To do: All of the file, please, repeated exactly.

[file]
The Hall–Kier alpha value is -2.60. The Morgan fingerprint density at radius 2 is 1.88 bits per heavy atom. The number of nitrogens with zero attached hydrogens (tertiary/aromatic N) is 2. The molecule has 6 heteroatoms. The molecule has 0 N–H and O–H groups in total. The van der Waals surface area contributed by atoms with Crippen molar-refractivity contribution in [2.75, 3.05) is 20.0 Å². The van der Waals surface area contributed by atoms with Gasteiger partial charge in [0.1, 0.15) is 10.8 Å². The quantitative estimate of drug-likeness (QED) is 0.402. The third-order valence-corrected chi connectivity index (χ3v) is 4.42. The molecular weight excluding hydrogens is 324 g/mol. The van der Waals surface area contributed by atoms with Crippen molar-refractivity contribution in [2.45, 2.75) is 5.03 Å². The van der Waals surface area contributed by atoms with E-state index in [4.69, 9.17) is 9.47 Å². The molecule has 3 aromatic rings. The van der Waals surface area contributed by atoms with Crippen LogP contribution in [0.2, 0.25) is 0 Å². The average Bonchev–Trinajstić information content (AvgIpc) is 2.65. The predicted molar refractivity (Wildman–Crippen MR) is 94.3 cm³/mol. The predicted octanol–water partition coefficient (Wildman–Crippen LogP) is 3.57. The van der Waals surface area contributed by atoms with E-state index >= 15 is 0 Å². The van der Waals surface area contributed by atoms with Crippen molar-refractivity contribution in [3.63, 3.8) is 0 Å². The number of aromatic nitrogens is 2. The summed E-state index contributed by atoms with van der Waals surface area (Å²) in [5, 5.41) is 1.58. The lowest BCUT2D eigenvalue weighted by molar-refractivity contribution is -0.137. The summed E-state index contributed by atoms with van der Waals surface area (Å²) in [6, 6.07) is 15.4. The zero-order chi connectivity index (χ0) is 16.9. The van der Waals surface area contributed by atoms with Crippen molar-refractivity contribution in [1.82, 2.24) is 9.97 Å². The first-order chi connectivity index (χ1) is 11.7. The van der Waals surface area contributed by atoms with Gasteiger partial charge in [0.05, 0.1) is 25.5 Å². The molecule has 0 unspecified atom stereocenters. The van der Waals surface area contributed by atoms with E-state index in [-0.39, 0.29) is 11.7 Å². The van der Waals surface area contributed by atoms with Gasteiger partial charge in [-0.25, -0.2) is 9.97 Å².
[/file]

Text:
The Hall–Kier alpha value is -2.60. The Morgan fingerprint density at radius 2 is 1.88 bits per heavy atom. The number of nitrogens with zero attached hydrogens (tertiary/aromatic N) is 2. The molecule has 6 heteroatoms. The molecule has 0 N–H and O–H groups in total. The van der Waals surface area contributed by atoms with Crippen molar-refractivity contribution in [2.75, 3.05) is 20.0 Å². The van der Waals surface area contributed by atoms with Gasteiger partial charge in [0.1, 0.15) is 10.8 Å². The quantitative estimate of drug-likeness (QED) is 0.402. The third-order valence-corrected chi connectivity index (χ3v) is 4.42. The molecular weight excluding hydrogens is 324 g/mol. The van der Waals surface area contributed by atoms with Crippen molar-refractivity contribution in [2.45, 2.75) is 5.03 Å². The van der Waals surface area contributed by atoms with E-state index in [4.69, 9.17) is 9.47 Å². The molecule has 3 aromatic rings. The van der Waals surface area contributed by atoms with Crippen LogP contribution in [0.2, 0.25) is 0 Å². The average Bonchev–Trinajstić information content (AvgIpc) is 2.65. The predicted molar refractivity (Wildman–Crippen MR) is 94.3 cm³/mol. The predicted octanol–water partition coefficient (Wildman–Crippen LogP) is 3.57. The van der Waals surface area contributed by atoms with E-state index >= 15 is 0 Å². The van der Waals surface area contributed by atoms with Crippen molar-refractivity contribution in [3.63, 3.8) is 0 Å². The number of aromatic nitrogens is 2. The summed E-state index contributed by atoms with van der Waals surface area (Å²) in [5, 5.41) is 1.58. The lowest BCUT2D eigenvalue weighted by molar-refractivity contribution is -0.137. The summed E-state index contributed by atoms with van der Waals surface area (Å²) in [6, 6.07) is 15.4. The zero-order chi connectivity index (χ0) is 16.9. The van der Waals surface area contributed by atoms with Crippen molar-refractivity contribution in [1.82, 2.24) is 9.97 Å². The first-order chi connectivity index (χ1) is 11.7. The van der Waals surface area contributed by atoms with Gasteiger partial charge in [0.05, 0.1) is 25.5 Å². The molecule has 0 unspecified atom stereocenters. The van der Waals surface area contributed by atoms with E-state index in [-0.39, 0.29) is 11.7 Å². The van der Waals surface area contributed by atoms with Gasteiger partial charge in [-0.25, -0.2) is 9.97 Å².